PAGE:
April 21st, 2020

Food Combining – What You Need To Know About This Diet Trend

Food Combining? We Say No to the Fad and YES to these Nutritious Combinations


Have you heard that combining certain food groups leads to poor digestion? Yeah, we’ve heard that one too, and like we’ve done for other fads, we at F-Factor are here to bust that myth. Want to know why we’re all about combining food groups?  Read on for the science you need to know.


Proponents of “food combining” state that certain food groups take longer to digest than others and require different pH levels for optimal digestion. Therefore, the foods that are digested first then have the opportunity to ferment or “rot,” causing gas and bloating. Because these foods “compete” for digestion, if consumed together, they can cause digestive upset and even toxin buildup.

  • Fruit must be eaten alone on an empty stomach
  • Never combine protein and starch
  • Avoid starch with acidic foods
  • Avoid combining different protein sources
  • Dairy must be consumed on an empty stomach


There is very little, if any, science to this theory. While it has its roots in Ayurveda, we know physiologically that our digestive tract is in fact built to digest multiple foods at once. We have a plethora of enzymes released from the moment food hits our tongue that are designed to break down all different food particles, therefore there is no “competition” for digestion. Additionally, fermentation in the stomach is almost impossible given that bacteria, or the gut microbiome necessary to ferment food, simply can’t survive in the extremely acidic pH of the stomach.

I hate to break it to you, but if you follow these food combining rules, you’re likely missing out on important combinations that can actually improve digestion and support blood sugar. These combinations are also integral to proper nutrient absorption, so don’t shy away from utilizing them.


(1) Protein and Fiber

This tried and true combination is the hallmark of F-Factor. Protein and fiber work together to slow digestion, supporting normal blood sugar levels and increasing feelings of fullness [i]. Notice how you’re full and satisfied for hours after a GG pizza? You can give thanks to this combo.

If we were following food combining rules, we wouldn’t be able to combine protein and starch from say, GG crackers. What would our beloved crackers be without their topping? We certainly can’t stand for that. And fruit on its own? It certainly won’t keep you full for long and may even spike blood sugar. We always recommend pairing fruit with protein like cheese, turkey, or a small portion or nuts to help increase satiety and slow absorption of sugar into the blood-stream.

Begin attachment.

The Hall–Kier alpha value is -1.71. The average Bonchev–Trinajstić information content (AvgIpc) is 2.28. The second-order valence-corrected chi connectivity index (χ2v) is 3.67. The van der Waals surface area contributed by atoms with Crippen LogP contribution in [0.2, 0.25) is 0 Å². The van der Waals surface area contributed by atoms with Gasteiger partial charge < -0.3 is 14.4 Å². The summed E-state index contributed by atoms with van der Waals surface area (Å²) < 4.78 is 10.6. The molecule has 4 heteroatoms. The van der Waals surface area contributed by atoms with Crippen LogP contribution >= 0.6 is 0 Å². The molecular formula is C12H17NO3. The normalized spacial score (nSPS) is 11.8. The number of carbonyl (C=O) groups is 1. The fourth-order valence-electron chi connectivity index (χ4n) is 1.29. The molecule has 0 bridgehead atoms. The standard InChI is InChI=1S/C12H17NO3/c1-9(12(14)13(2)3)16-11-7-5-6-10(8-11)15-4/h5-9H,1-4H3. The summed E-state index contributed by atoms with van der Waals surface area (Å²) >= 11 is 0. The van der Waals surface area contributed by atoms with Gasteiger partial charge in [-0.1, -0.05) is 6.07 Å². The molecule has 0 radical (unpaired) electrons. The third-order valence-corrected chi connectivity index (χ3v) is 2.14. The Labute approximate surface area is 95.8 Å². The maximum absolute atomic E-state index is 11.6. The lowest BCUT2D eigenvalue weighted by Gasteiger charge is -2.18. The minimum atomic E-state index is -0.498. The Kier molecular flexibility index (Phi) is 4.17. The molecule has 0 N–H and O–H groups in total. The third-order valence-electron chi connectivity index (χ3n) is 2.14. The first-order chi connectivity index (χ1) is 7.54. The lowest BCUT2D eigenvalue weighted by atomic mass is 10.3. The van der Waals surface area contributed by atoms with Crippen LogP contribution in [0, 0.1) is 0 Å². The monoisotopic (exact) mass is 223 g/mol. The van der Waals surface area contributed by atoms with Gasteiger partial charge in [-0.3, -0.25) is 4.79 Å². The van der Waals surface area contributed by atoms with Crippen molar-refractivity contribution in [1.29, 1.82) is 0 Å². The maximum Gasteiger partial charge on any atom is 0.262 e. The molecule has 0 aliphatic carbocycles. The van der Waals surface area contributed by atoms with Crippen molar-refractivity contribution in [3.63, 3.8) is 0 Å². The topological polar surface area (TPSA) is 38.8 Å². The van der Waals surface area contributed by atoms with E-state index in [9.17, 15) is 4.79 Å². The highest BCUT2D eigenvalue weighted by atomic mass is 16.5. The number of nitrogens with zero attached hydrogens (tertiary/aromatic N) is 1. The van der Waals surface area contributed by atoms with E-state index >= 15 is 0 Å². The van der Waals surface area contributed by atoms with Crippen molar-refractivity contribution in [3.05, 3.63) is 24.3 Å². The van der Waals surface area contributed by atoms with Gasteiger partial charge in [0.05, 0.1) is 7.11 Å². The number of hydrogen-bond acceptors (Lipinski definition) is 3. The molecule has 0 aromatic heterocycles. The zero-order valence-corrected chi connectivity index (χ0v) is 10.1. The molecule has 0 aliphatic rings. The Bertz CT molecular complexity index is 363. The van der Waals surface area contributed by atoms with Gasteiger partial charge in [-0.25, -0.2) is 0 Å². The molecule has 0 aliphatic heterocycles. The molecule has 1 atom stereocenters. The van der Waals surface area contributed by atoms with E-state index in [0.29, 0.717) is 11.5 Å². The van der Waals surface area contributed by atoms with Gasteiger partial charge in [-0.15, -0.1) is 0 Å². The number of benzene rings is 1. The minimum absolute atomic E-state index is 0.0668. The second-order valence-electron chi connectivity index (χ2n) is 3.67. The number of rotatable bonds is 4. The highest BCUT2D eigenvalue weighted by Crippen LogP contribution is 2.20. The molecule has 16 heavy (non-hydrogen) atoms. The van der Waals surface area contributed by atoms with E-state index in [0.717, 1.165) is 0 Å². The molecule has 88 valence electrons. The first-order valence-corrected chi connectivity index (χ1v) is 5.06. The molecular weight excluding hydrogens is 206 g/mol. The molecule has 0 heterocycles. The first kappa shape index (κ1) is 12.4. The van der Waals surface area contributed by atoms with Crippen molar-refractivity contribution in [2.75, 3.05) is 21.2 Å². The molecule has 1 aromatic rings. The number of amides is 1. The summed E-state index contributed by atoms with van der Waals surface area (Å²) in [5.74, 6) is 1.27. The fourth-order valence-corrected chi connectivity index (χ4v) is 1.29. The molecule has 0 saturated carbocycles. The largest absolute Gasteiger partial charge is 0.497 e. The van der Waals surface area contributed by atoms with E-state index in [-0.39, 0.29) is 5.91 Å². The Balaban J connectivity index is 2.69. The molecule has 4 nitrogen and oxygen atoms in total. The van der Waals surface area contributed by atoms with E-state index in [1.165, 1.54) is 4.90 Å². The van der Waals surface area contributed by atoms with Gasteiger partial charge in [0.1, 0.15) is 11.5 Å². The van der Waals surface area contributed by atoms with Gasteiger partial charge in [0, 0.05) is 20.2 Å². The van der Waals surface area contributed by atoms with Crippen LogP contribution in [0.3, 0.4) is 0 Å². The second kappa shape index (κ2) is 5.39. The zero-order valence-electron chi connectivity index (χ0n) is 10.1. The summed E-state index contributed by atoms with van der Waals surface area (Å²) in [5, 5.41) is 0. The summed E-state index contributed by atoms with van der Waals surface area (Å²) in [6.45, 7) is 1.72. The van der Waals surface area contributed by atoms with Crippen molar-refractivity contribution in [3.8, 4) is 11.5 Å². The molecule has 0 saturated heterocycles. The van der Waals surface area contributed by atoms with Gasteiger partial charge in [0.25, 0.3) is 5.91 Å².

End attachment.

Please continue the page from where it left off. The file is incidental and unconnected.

(2) Vitamin C and Iron-containing foods

You know vitamin C is an antioxidant that can help support immunity, but did you know it actually helps you to absorb iron? There are two forms of iron: heme, found in animal proteins like meat and poultry, as well as fish, and non-heme, which is found in plant sources like grains, legumes, and leafy greens (and in the animals that eat them!) but is more difficult for the body to absorb.

Vitamin C containing foods like bell peppers, guava, citrus fruits, broccoli and Brussels sprouts aid in the breakdown and absorption of non-heme iron. For example, adding orange slices to your kale salad will help you to absorb more iron from the kale than if it was eaten alone! This is important to do together in the same meal to facilitate maximum absorption. [ii] Adding these fruits to a salad or even to a dressing is a great way to incorporate this combination into your day.

(3) Vitamin A and Healthy Fat

There are two classes of vitamins, fat-soluble and water-soluble. Water-soluble vitamins, like the various B vitamins and vitamin C, are quickly digested and excreted in the urine. Ever wonder why your urine looks so concentrated after taking a multivitamin? That’s B vitamin riboflavin at work.

Fat-soluble vitamins like A, D, E, and K must be consumed with fat in order to be properly absorbed. Vitamin A is integral for eye health, immune function, and cellular signaling. Plant sources of vitamin A, aka Provitamin A, are carotenoids such as alpha- and beta-carotenes. They can be found in spinach, carrots, winter squash, sweet potatoes, mango, and cantaloupe, and they require fat for proper absorption. Adding a few tsp of olive oil to a salad dressing, or pairing a small sweet potato with salmon high in omega-3’s will help to facilitate optimal conversion to active vitamin A and absorption within the body. [iii]


If a way of eating sounds complicated, difficult, or just downright silly, chances are, it is. Keep it simple and fuel your body with the combinations you know work for you. We will always be here to give you the science and bust some myths along the way.

[i]. Martin O. Weickert, Andreas F. H. Pfeiffer, Metabolic Effects of Dietary Fiber Consumption and Prevention of Diabetes, The Journal of Nutrition, Volume 138, Issue 3, March 2008, Pages 439–442, https://doi.org/10.1093/jn/138.3.439

[ii]. James D Cook, Manju B Reddy, Effect of ascorbic acid intake on nonheme-iron absorption from a complete diet, The American Journal of Clinical Nutrition, Volume 73, Issue 1, January 2001, Pages 93–98, https://doi.org/10.1093/ajcn/73.1.93

[iii]. NIH Office of Dietary Supplements. Vitamin A- Health Professional Fact Sheet. https://ods.od.nih.gov/factsheets/VitaminA-HealthProfessional/